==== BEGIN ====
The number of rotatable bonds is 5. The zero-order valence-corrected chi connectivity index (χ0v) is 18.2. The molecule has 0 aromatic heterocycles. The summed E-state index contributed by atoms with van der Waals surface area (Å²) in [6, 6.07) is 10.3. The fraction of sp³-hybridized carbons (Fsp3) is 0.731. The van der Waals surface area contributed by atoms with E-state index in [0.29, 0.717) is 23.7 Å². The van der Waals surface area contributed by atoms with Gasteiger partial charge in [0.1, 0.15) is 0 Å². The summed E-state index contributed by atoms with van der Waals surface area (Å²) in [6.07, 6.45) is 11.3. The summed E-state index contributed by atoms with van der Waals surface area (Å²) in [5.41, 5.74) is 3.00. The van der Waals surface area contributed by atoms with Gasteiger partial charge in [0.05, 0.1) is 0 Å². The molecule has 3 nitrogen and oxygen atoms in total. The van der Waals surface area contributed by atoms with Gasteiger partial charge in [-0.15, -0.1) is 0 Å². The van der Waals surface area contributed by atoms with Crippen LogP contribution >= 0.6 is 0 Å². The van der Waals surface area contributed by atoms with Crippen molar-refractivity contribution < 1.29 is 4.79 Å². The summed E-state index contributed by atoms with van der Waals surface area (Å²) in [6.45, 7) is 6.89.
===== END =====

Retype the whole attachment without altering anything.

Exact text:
The number of rotatable bonds is 5. The zero-order valence-corrected chi connectivity index (χ0v) is 18.2. The molecule has 0 aromatic heterocycles. The summed E-state index contributed by atoms with van der Waals surface area (Å²) in [6, 6.07) is 10.3. The fraction of sp³-hybridized carbons (Fsp3) is 0.731. The van der Waals surface area contributed by atoms with E-state index in [0.29, 0.717) is 23.7 Å². The van der Waals surface area contributed by atoms with Gasteiger partial charge in [0.1, 0.15) is 0 Å². The summed E-state index contributed by atoms with van der Waals surface area (Å²) in [6.07, 6.45) is 11.3. The summed E-state index contributed by atoms with van der Waals surface area (Å²) in [5.41, 5.74) is 3.00. The van der Waals surface area contributed by atoms with Gasteiger partial charge in [0.05, 0.1) is 0 Å². The molecule has 3 nitrogen and oxygen atoms in total. The van der Waals surface area contributed by atoms with Gasteiger partial charge in [-0.15, -0.1) is 0 Å². The van der Waals surface area contributed by atoms with Crippen LogP contribution >= 0.6 is 0 Å². The van der Waals surface area contributed by atoms with Crippen molar-refractivity contribution < 1.29 is 4.79 Å². The summed E-state index contributed by atoms with van der Waals surface area (Å²) in [6.45, 7) is 6.89.